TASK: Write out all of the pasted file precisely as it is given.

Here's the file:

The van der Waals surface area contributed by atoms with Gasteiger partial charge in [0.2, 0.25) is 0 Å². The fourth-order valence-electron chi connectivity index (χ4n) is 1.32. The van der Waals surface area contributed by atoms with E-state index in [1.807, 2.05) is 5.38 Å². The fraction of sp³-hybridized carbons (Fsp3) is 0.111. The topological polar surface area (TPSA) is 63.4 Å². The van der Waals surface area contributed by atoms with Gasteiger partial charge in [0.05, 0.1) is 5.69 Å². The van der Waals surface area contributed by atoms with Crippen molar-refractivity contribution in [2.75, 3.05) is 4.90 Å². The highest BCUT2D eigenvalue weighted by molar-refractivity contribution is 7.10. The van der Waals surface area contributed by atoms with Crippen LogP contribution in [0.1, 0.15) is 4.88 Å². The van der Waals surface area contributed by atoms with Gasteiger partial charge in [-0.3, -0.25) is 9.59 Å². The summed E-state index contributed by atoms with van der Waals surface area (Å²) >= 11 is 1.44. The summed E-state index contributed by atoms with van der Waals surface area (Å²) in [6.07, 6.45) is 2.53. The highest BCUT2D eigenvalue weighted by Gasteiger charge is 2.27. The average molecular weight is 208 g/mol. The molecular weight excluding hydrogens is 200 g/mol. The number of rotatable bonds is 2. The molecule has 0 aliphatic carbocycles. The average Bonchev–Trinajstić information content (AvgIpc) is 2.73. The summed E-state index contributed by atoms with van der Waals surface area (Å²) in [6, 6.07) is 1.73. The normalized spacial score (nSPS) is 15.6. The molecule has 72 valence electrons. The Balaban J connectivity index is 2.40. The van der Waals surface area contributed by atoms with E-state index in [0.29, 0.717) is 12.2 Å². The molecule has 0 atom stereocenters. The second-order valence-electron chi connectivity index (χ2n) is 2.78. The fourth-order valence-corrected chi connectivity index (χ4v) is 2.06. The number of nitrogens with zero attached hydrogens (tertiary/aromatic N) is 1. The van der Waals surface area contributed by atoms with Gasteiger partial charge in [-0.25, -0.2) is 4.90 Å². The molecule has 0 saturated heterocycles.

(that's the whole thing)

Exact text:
The van der Waals surface area contributed by atoms with Gasteiger partial charge in [0.2, 0.25) is 0 Å². The fourth-order valence-electron chi connectivity index (χ4n) is 1.32. The van der Waals surface area contributed by atoms with E-state index in [1.807, 2.05) is 5.38 Å². The fraction of sp³-hybridized carbons (Fsp3) is 0.111. The topological polar surface area (TPSA) is 63.4 Å². The van der Waals surface area contributed by atoms with Gasteiger partial charge in [0.05, 0.1) is 5.69 Å². The van der Waals surface area contributed by atoms with Crippen molar-refractivity contribution in [2.75, 3.05) is 4.90 Å². The highest BCUT2D eigenvalue weighted by molar-refractivity contribution is 7.10. The van der Waals surface area contributed by atoms with Crippen LogP contribution in [0.1, 0.15) is 4.88 Å². The van der Waals surface area contributed by atoms with Gasteiger partial charge in [-0.3, -0.25) is 9.59 Å². The summed E-state index contributed by atoms with van der Waals surface area (Å²) >= 11 is 1.44. The summed E-state index contributed by atoms with van der Waals surface area (Å²) in [6.07, 6.45) is 2.53. The highest BCUT2D eigenvalue weighted by Gasteiger charge is 2.27. The average molecular weight is 208 g/mol. The molecular weight excluding hydrogens is 200 g/mol. The number of rotatable bonds is 2. The molecule has 0 aliphatic carbocycles. The average Bonchev–Trinajstić information content (AvgIpc) is 2.73. The summed E-state index contributed by atoms with van der Waals surface area (Å²) in [6, 6.07) is 1.73. The normalized spacial score (nSPS) is 15.6. The molecule has 72 valence electrons. The Balaban J connectivity index is 2.40. The van der Waals surface area contributed by atoms with E-state index in [0.29, 0.717) is 12.2 Å². The molecule has 0 atom stereocenters. The second-order valence-electron chi connectivity index (χ2n) is 2.78. The fourth-order valence-corrected chi connectivity index (χ4v) is 2.06. The number of nitrogens with zero attached hydrogens (tertiary/aromatic N) is 1. The van der Waals surface area contributed by atoms with Gasteiger partial charge in [-0.25, -0.2) is 4.90 Å². The molecule has 0 saturated heterocycles.